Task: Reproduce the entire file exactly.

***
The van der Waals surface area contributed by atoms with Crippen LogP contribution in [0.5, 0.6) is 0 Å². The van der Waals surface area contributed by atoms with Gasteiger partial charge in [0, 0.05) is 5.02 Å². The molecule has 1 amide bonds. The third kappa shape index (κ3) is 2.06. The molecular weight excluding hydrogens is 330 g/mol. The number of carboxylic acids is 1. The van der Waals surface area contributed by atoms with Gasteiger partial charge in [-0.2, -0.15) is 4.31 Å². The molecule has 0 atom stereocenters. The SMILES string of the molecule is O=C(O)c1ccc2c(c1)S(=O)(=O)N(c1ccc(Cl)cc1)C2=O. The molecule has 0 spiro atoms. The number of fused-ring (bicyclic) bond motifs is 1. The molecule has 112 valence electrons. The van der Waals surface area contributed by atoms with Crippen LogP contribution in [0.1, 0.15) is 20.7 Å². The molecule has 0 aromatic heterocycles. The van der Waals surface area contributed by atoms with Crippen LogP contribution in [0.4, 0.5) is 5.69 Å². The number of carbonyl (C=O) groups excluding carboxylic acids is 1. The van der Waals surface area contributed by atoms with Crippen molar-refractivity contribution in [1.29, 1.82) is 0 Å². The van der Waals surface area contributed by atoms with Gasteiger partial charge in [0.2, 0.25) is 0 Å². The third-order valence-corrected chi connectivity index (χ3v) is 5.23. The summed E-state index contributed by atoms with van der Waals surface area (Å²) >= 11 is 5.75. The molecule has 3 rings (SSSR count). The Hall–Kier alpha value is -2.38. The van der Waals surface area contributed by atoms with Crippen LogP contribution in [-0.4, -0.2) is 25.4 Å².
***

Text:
The van der Waals surface area contributed by atoms with Crippen LogP contribution in [0.5, 0.6) is 0 Å². The van der Waals surface area contributed by atoms with Gasteiger partial charge in [0, 0.05) is 5.02 Å². The molecule has 1 amide bonds. The third kappa shape index (κ3) is 2.06. The molecular weight excluding hydrogens is 330 g/mol. The number of carboxylic acids is 1. The van der Waals surface area contributed by atoms with Gasteiger partial charge in [-0.2, -0.15) is 4.31 Å². The molecule has 0 atom stereocenters. The SMILES string of the molecule is O=C(O)c1ccc2c(c1)S(=O)(=O)N(c1ccc(Cl)cc1)C2=O. The molecule has 0 spiro atoms. The number of fused-ring (bicyclic) bond motifs is 1. The molecule has 112 valence electrons. The van der Waals surface area contributed by atoms with Crippen LogP contribution in [0.1, 0.15) is 20.7 Å². The molecule has 0 aromatic heterocycles. The van der Waals surface area contributed by atoms with Crippen LogP contribution in [0.4, 0.5) is 5.69 Å². The number of carbonyl (C=O) groups excluding carboxylic acids is 1. The van der Waals surface area contributed by atoms with Crippen molar-refractivity contribution in [1.29, 1.82) is 0 Å². The van der Waals surface area contributed by atoms with Gasteiger partial charge in [0.2, 0.25) is 0 Å². The third-order valence-corrected chi connectivity index (χ3v) is 5.23. The summed E-state index contributed by atoms with van der Waals surface area (Å²) >= 11 is 5.75. The molecule has 3 rings (SSSR count). The Hall–Kier alpha value is -2.38. The van der Waals surface area contributed by atoms with Crippen LogP contribution in [-0.4, -0.2) is 25.4 Å².